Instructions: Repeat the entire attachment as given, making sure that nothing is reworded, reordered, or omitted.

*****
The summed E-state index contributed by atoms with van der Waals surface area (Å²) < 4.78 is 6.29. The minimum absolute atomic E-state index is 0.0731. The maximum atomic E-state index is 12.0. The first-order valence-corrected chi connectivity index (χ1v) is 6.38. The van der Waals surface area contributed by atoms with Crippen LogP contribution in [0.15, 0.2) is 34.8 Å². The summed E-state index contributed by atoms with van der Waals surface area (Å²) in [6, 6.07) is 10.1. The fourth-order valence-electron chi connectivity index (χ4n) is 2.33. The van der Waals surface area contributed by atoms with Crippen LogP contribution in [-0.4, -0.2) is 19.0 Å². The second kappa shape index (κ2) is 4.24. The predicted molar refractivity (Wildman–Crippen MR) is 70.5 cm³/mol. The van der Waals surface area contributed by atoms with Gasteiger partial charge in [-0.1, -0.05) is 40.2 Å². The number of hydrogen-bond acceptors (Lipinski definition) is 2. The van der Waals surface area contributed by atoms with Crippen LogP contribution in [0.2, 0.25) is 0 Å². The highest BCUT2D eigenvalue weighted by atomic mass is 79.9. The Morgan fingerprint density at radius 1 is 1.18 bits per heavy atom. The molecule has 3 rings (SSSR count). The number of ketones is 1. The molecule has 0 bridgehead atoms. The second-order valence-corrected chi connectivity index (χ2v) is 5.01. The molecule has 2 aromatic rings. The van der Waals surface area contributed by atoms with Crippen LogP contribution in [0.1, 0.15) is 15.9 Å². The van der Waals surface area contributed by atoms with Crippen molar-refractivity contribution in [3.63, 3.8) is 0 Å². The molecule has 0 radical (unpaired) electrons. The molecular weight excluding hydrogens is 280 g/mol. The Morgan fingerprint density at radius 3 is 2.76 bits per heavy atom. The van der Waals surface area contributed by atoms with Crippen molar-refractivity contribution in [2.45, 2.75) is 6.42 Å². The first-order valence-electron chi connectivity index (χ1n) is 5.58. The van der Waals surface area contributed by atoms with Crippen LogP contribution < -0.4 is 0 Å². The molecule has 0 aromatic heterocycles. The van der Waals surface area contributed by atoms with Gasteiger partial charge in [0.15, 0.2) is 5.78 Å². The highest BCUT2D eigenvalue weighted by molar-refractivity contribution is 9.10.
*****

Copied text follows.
The summed E-state index contributed by atoms with van der Waals surface area (Å²) < 4.78 is 6.29. The minimum absolute atomic E-state index is 0.0731. The maximum atomic E-state index is 12.0. The first-order valence-corrected chi connectivity index (χ1v) is 6.38. The van der Waals surface area contributed by atoms with Crippen LogP contribution in [0.15, 0.2) is 34.8 Å². The summed E-state index contributed by atoms with van der Waals surface area (Å²) in [6, 6.07) is 10.1. The fourth-order valence-electron chi connectivity index (χ4n) is 2.33. The van der Waals surface area contributed by atoms with Crippen LogP contribution in [-0.4, -0.2) is 19.0 Å². The second kappa shape index (κ2) is 4.24. The predicted molar refractivity (Wildman–Crippen MR) is 70.5 cm³/mol. The van der Waals surface area contributed by atoms with Gasteiger partial charge in [-0.1, -0.05) is 40.2 Å². The number of hydrogen-bond acceptors (Lipinski definition) is 2. The van der Waals surface area contributed by atoms with Crippen LogP contribution in [0.2, 0.25) is 0 Å². The highest BCUT2D eigenvalue weighted by atomic mass is 79.9. The Morgan fingerprint density at radius 1 is 1.18 bits per heavy atom. The molecule has 3 rings (SSSR count). The number of ketones is 1. The molecule has 0 bridgehead atoms. The second-order valence-corrected chi connectivity index (χ2v) is 5.01. The molecule has 2 aromatic rings. The van der Waals surface area contributed by atoms with Crippen LogP contribution in [0.1, 0.15) is 15.9 Å². The van der Waals surface area contributed by atoms with Crippen molar-refractivity contribution in [3.63, 3.8) is 0 Å². The molecule has 0 radical (unpaired) electrons. The molecular weight excluding hydrogens is 280 g/mol. The Morgan fingerprint density at radius 3 is 2.76 bits per heavy atom. The van der Waals surface area contributed by atoms with Crippen molar-refractivity contribution in [2.45, 2.75) is 6.42 Å². The first-order valence-electron chi connectivity index (χ1n) is 5.58. The van der Waals surface area contributed by atoms with Crippen LogP contribution < -0.4 is 0 Å². The molecule has 0 aromatic heterocycles. The van der Waals surface area contributed by atoms with Gasteiger partial charge in [0.15, 0.2) is 5.78 Å². The highest BCUT2D eigenvalue weighted by molar-refractivity contribution is 9.10.